Can we just admit that this is basically a crisis? There's a thread about a shooting in the US every week. I don't know how people can resist reform when they are constantly bombarded with news stories about the effects of the current policy. 

 

I wouldn't call it a crisis. Gun homicides have been down every year in the United States since 1993 (our peak). We may have slightly more homicides this year than last, but it's not a crisis by any means when compared to previous years.

 

You need to make a distinction between criminal conflicts and random psychos shooting places up.

 

What's the difference between me shooting 2/3 guys in a store and you shooting a cashier who wouldn't get you money fast enough? We're both killing innocent people,

 

Large shootings, i.e. Sandy Hook/Aurora are a big deal, definitely, just due to the sheer amount of casualties, but those aren't happening all across the United States every day. If they were, that would be a crisis.


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#17

Posted 05 November 2013 - 05:24 PM

Totally right in regard to homicides, but incidents like this really seem to have accelerated in the last 12 months and have a quite particular pattern. Mass shootings taking place in public places with assailants armed with semi-automatic, military pattern centrefire rifles and carbines. I'm intrigued as to whether there has been as dramatic a rise in incidents following this pattern over the last 12 months as reports seem to imply.

Eris
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#18

Posted 05 November 2013 - 05:25 PM

 What's happening now is definatly a crisis, but it's a mental health crisis rather than a gun issue.


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#19

Posted 05 November 2013 - 05:25 PM

This is why England is the best country in the world. 


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#20

Posted 05 November 2013 - 05:28 PM

This is why England is the best country in the world.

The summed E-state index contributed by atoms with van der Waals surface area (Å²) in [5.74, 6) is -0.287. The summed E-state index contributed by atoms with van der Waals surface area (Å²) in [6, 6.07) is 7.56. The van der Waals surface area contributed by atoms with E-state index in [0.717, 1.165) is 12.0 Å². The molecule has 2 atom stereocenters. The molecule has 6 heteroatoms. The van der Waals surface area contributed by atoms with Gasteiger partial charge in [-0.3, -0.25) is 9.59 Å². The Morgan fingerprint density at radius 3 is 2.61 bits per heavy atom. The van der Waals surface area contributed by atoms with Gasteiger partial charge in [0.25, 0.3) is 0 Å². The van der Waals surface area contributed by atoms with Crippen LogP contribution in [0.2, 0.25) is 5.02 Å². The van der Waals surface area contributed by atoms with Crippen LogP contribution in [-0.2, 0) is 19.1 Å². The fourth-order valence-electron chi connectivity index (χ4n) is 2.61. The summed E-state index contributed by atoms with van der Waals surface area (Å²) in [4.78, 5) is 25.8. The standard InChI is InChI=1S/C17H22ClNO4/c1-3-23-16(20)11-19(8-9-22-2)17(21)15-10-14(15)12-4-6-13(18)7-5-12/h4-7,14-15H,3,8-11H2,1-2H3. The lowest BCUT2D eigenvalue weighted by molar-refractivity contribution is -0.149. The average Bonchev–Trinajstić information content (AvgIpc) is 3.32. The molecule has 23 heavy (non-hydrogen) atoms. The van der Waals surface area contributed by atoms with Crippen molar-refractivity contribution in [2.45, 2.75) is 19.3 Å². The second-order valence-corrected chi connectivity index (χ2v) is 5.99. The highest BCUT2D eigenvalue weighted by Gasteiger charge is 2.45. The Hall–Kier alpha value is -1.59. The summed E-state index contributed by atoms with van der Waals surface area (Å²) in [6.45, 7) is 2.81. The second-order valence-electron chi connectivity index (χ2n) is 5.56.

That was nice for a giggle m8.


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#21

Posted 05 November 2013 - 05:32 PM Edited by Vlynor, 05 November 2013 - 05:34 PM.

Totally right in regard to homicides, but incidents like this really seem to have accelerated in the last 12 months and have a quite particular pattern. Mass shootings taking place in public places with assailants armed with semi-automatic, military pattern centrefire rifles and carbines. I'm intrigued as to whether there has been as dramatic a rise in incidents following this pattern over the last 12 months as reports seem to imply.

From 1982-2012, most mass shootings have been caused by handguns. In fact, most shootings are committed with handguns, not 'assault' weapons. I don't know about 2013, though, so these are basically irrelevant.


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#22

Posted 05 November 2013 - 05:46 PM

 What's happening now is definatly a crisis, but it's a mental health crisis rather than a gun issue.

But if there is a significant mental health crisis within the US is it right that insane, and potentially dangerous individuals have easy access to deadly weapons? Weapons which are far more powerful and easy to use on a greater number of people than any blunt or bladed object they may find.


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#23

Posted 05 November 2013 - 05:50 PM

 

 What's happening now is definatly a crisis, but it's a mental health crisis rather than a gun issue.